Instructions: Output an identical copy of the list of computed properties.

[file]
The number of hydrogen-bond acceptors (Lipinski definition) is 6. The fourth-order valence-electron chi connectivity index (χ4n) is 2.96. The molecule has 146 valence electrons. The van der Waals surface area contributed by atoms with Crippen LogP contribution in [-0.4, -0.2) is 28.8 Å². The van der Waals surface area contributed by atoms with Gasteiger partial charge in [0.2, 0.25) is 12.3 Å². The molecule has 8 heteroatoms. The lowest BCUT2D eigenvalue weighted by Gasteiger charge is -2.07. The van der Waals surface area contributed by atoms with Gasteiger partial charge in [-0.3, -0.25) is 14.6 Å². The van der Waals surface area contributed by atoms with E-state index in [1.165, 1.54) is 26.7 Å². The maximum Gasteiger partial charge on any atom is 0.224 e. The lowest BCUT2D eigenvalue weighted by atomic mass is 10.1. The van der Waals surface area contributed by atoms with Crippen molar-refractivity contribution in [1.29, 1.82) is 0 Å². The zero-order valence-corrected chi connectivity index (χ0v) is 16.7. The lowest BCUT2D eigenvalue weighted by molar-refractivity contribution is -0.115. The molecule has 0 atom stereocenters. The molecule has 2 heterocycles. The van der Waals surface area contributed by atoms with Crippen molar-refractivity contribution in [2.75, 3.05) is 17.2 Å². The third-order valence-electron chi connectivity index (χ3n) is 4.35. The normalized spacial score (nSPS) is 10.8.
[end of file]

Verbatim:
The number of hydrogen-bond acceptors (Lipinski definition) is 6. The fourth-order valence-electron chi connectivity index (χ4n) is 2.96. The molecule has 146 valence electrons. The van der Waals surface area contributed by atoms with Crippen LogP contribution in [-0.4, -0.2) is 28.8 Å². The van der Waals surface area contributed by atoms with Gasteiger partial charge in [0.2, 0.25) is 12.3 Å². The molecule has 8 heteroatoms. The lowest BCUT2D eigenvalue weighted by Gasteiger charge is -2.07. The van der Waals surface area contributed by atoms with Gasteiger partial charge in [-0.3, -0.25) is 14.6 Å². The van der Waals surface area contributed by atoms with E-state index in [1.165, 1.54) is 26.7 Å². The maximum Gasteiger partial charge on any atom is 0.224 e. The lowest BCUT2D eigenvalue weighted by atomic mass is 10.1. The van der Waals surface area contributed by atoms with Crippen molar-refractivity contribution in [1.29, 1.82) is 0 Å². The zero-order valence-corrected chi connectivity index (χ0v) is 16.7. The lowest BCUT2D eigenvalue weighted by molar-refractivity contribution is -0.115. The molecule has 0 atom stereocenters. The molecule has 2 heterocycles. The van der Waals surface area contributed by atoms with Crippen molar-refractivity contribution in [2.75, 3.05) is 17.2 Å². The third-order valence-electron chi connectivity index (χ3n) is 4.35. The normalized spacial score (nSPS) is 10.8.